Palm oil is the most widely used vegetable oil in the world, appearing in half of all grocery items and seven out of every ten personal care products. It is responsible for the crunchiness of tortilla chips, the cleansing power of detergents, and the smoothness of toothpaste. It is additionally feasible to utilize this as a bio-fuel. Global palm oil usage has increased by 73% since 2016.
However, palm oil, and the world’s insatiable need for it, is a concern. Clearing forests to create space for oil palm plantations is a major contributor to tropical deforestation: Between 1972 and 2015, the world’s two major palm oil producing nations, Indonesia and Malaysia, lost 16% and 47% of their forests to the crop, respectively.
Deforestation is linked to a host of environmental problems, such as climate change, soil fertility issues, and poor water quality, among others. Biodiversity suffers a severe blow too, with studies estimating that mammal diversity declines by up to 90 percent when forests are slashed to plant oil palms.
Out of necessity, scientists have begun exploring into alternative sources of palm oil, and they have turned to microbial oils—those derived from yeast, as well as other microorganisms like algae—which were discovered during World War I but then vanished once the conflict finished.
The technique is actually quite ancient, but it has never been widely adopted in industry. This year, a business called Colipi chose to culture and manipulate microbes in order to create a synthetic version of palm oil.
So far, scientists have identified more than 40 algae and 70 yeast strains that are oleaginous, or oil-rich. To extract the oil in the lab, the microorganisms must first be cultivated, often in agar petri dishes, before being transferred to glass flasks or stainless-steel brewing tanks.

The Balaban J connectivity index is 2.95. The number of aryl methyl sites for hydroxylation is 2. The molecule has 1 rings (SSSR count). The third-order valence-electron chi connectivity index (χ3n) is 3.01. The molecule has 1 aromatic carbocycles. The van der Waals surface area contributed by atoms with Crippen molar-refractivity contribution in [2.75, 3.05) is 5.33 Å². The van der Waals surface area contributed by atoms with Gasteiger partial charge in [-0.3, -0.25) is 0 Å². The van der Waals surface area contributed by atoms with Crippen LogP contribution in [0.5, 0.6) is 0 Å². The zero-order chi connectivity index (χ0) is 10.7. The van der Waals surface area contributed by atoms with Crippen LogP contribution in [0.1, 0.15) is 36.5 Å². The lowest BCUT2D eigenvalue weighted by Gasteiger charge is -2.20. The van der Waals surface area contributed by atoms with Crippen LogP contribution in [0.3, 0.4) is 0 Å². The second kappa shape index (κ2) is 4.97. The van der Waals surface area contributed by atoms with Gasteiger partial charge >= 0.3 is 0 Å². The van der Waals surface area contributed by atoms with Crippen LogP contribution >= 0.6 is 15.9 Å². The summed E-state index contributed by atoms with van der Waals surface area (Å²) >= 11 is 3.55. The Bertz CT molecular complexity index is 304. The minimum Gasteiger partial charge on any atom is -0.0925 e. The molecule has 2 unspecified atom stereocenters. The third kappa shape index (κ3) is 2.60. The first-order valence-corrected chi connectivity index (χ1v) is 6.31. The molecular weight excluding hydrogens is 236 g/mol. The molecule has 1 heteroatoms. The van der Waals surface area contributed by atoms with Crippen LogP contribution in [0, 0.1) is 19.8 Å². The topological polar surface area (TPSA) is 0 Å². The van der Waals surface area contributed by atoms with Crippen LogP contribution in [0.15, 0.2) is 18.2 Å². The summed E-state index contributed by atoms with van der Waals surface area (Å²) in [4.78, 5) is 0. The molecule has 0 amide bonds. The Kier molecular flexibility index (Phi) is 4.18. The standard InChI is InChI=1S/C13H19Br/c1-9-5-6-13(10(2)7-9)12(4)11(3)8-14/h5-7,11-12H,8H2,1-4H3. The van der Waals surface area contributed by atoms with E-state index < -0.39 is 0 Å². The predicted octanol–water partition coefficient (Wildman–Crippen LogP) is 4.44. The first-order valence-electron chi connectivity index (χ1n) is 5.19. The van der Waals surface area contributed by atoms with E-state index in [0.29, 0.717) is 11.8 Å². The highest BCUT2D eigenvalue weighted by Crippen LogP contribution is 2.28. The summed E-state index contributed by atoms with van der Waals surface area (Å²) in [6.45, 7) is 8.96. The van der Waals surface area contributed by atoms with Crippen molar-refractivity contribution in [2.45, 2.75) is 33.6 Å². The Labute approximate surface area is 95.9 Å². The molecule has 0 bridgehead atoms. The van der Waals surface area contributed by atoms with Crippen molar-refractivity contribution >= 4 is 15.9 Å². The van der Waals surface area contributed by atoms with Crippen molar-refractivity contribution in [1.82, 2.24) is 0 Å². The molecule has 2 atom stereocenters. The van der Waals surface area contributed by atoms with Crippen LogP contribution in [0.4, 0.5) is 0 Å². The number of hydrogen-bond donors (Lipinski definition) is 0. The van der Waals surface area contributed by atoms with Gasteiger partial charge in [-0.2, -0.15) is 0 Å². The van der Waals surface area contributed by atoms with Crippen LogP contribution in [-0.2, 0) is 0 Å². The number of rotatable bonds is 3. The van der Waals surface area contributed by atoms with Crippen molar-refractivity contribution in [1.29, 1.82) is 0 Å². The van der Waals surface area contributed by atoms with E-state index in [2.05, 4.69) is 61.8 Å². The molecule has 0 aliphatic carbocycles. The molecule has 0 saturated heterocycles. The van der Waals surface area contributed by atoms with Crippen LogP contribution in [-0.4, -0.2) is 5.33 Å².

They are fed oxygen and sugar—anything ranging from cane sugar to molasses—which kick-starts fermentation and causes the cells to multiply. When the microbes reach a critical mass, which takes a few days, they are popped open to release the oil within.
The tricky part is optimizing the process to extract the most oil.
Seraphim Papanikolaou, a leader in the field of oleaginous yeast research at the Agricultural University of Athens, has previously obtained oil yields of up to 83 percent, or 8.3 grams of oil for every 10 grams of yeast—the “best reported in literature,” he claims. However, “it’s not very difficult to get quantities of 50 to 55 percent.”
Microbes as miniature factories
These very high yields are part of what makes microbial oil appealing as a palm oil substitute. Furthermore, microbial oils appear to be more environmentally benign than palm oil.
One of the most appealing aspects of microbial oil is that the organisms that produce it may be altered utilizing synthetic biology’s engineering and computer techniques.
Reference- National Geographic, Wiley Online Library, Colipi website, Horizon, Research & Markets website